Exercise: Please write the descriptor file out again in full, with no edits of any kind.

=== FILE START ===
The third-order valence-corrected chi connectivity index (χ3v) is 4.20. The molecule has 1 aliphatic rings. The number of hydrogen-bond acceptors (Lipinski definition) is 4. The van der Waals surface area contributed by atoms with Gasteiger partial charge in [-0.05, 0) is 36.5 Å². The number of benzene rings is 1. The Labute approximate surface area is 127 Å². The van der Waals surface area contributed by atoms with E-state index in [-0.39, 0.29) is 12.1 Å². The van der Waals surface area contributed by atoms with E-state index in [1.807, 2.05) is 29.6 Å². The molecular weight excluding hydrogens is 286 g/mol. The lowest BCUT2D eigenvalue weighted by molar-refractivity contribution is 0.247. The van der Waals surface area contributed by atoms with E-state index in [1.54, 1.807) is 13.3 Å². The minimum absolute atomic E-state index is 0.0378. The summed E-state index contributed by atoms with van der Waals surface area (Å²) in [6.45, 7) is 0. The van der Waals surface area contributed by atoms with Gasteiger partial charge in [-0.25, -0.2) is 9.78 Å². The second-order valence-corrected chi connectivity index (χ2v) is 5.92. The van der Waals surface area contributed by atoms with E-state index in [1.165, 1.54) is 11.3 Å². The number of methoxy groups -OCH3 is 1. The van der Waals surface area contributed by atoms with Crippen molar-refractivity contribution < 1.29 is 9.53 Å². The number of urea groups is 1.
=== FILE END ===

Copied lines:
The third-order valence-corrected chi connectivity index (χ3v) is 4.20. The molecule has 1 aliphatic rings. The number of hydrogen-bond acceptors (Lipinski definition) is 4. The van der Waals surface area contributed by atoms with Gasteiger partial charge in [-0.05, 0) is 36.5 Å². The number of benzene rings is 1. The Labute approximate surface area is 127 Å². The van der Waals surface area contributed by atoms with E-state index in [-0.39, 0.29) is 12.1 Å². The van der Waals surface area contributed by atoms with E-state index in [1.807, 2.05) is 29.6 Å². The molecular weight excluding hydrogens is 286 g/mol. The lowest BCUT2D eigenvalue weighted by molar-refractivity contribution is 0.247. The van der Waals surface area contributed by atoms with E-state index in [1.54, 1.807) is 13.3 Å². The minimum absolute atomic E-state index is 0.0378. The summed E-state index contributed by atoms with van der Waals surface area (Å²) in [6.45, 7) is 0. The van der Waals surface area contributed by atoms with Gasteiger partial charge in [-0.25, -0.2) is 9.78 Å². The second-order valence-corrected chi connectivity index (χ2v) is 5.92. The van der Waals surface area contributed by atoms with E-state index in [1.165, 1.54) is 11.3 Å². The number of methoxy groups -OCH3 is 1. The van der Waals surface area contributed by atoms with Crippen molar-refractivity contribution < 1.29 is 9.53 Å². The number of urea groups is 1.